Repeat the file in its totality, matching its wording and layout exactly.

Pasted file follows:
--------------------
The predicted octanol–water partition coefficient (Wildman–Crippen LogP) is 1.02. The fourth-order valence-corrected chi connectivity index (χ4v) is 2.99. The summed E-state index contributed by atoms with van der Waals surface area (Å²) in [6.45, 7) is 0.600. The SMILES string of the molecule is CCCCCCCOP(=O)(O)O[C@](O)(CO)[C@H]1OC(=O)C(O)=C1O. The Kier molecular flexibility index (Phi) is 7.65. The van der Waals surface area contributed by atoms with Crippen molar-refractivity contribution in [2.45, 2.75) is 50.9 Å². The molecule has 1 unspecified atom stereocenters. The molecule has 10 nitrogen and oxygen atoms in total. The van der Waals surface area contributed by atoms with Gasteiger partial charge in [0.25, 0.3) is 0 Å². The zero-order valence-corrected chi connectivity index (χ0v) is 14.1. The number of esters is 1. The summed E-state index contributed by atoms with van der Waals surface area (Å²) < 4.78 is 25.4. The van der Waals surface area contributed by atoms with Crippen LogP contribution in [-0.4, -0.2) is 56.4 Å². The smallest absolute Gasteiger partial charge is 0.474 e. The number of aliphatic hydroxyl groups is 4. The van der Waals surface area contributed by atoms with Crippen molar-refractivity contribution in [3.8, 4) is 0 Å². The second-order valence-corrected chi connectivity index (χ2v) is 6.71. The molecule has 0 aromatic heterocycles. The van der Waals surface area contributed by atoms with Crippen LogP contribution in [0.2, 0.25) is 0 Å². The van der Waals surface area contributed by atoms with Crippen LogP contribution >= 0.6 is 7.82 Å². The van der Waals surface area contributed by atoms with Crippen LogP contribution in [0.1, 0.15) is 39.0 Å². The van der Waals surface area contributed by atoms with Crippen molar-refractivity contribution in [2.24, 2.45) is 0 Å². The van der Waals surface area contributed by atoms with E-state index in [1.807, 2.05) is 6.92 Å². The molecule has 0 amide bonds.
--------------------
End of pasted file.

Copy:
The predicted octanol–water partition coefficient (Wildman–Crippen LogP) is 1.02. The fourth-order valence-corrected chi connectivity index (χ4v) is 2.99. The summed E-state index contributed by atoms with van der Waals surface area (Å²) in [6.45, 7) is 0.600. The SMILES string of the molecule is CCCCCCCOP(=O)(O)O[C@](O)(CO)[C@H]1OC(=O)C(O)=C1O. The Kier molecular flexibility index (Phi) is 7.65. The van der Waals surface area contributed by atoms with Crippen molar-refractivity contribution in [2.45, 2.75) is 50.9 Å². The molecule has 1 unspecified atom stereocenters. The molecule has 10 nitrogen and oxygen atoms in total. The van der Waals surface area contributed by atoms with Gasteiger partial charge in [0.25, 0.3) is 0 Å². The zero-order valence-corrected chi connectivity index (χ0v) is 14.1. The number of esters is 1. The summed E-state index contributed by atoms with van der Waals surface area (Å²) < 4.78 is 25.4. The van der Waals surface area contributed by atoms with Crippen LogP contribution in [-0.4, -0.2) is 56.4 Å². The smallest absolute Gasteiger partial charge is 0.474 e. The number of aliphatic hydroxyl groups is 4. The van der Waals surface area contributed by atoms with Crippen molar-refractivity contribution in [3.8, 4) is 0 Å². The second-order valence-corrected chi connectivity index (χ2v) is 6.71. The molecule has 0 aromatic heterocycles. The van der Waals surface area contributed by atoms with Crippen LogP contribution in [0.2, 0.25) is 0 Å². The van der Waals surface area contributed by atoms with Crippen LogP contribution >= 0.6 is 7.82 Å². The van der Waals surface area contributed by atoms with Crippen LogP contribution in [0.1, 0.15) is 39.0 Å². The van der Waals surface area contributed by atoms with Crippen molar-refractivity contribution in [2.24, 2.45) is 0 Å². The van der Waals surface area contributed by atoms with E-state index in [1.807, 2.05) is 6.92 Å². The molecule has 0 amide bonds.